Tactically, our advice is to sift through portfolios looking for names that have underperformed relative to their peers and who have not participated in this “push” to new highs. These positions may represent “broken stories” and likely have a higher degree of downside risk should weakness emerge in the near term. Sectors or names that have become overweight based on asset allocation targets could also be trimmed to raise cash. Recall though, maintaining exposure to “winners” is often a challenging feat (tendency to sell to early), so avoid a quick emotional “victory” trade. At this time it’s best to determine your targeted cash weighting and work hard to find those weak links. Longer term though, the bull market remains intact so use any envisioned weakness to redeploy cash, taking advantage of the tailwinds that have served equity investors so well over the course of this structural secular advance. Indeed, pick your spots baby . . . pick your spots!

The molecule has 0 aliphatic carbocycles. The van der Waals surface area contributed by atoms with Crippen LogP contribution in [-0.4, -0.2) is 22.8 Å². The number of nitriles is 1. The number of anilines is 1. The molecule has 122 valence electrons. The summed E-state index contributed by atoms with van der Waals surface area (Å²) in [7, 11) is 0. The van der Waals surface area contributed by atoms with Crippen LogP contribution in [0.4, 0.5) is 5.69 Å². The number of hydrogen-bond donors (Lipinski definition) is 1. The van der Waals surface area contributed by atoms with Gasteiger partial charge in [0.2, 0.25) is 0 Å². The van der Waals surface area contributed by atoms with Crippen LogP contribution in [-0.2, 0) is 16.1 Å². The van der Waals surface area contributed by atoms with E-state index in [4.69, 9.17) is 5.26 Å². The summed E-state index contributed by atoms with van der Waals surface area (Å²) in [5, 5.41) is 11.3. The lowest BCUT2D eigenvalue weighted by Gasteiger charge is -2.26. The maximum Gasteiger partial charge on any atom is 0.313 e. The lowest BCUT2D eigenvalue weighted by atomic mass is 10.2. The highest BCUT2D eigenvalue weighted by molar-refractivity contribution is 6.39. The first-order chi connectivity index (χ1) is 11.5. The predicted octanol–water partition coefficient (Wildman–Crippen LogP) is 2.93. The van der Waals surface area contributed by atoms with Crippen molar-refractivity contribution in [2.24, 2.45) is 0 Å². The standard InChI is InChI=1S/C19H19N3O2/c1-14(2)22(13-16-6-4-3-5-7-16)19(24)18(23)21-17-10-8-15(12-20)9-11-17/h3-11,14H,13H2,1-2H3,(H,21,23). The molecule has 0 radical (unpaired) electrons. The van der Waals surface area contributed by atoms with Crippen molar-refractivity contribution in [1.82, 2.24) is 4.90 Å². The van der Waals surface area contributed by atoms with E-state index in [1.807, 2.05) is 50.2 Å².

The call for this week: So last week the Senate passed a budget resolution that should lead to corporate tax cuts reducing the corporate tax rate from an average of 27% to 20%, which could add another $10.00 to S&P’s bottom up, operating earnings, estimate for 2018 of ~$144, implying it may rise to $155. If investors continue to pay 19x for forward earnings that implies a price target of 2945. We actually think that is reasonable despite our cautionary stance for the past few weeks. Another plus for the equity markets is that we hear, from our D.C.-based contacts, that President Trump is considering having both Taylor and Powell serve at the Federal Reserve (read: unique). We have repeatedly noted many of the indices have formed bearish upside “rising wedges” chart patterns (see charts) suggesting either stocks must explode higher, or a near-term top was at hand. Obviously, the upward explosion has occurred in this parabolic rally, which typically tends to end badly on a trading basis; NOT that we are suggesting this deters our ongoing secular bull market thesis, but just a cautionary note on a trading basis. This morning the world markets are higher on the Japan win, but our markets are flat.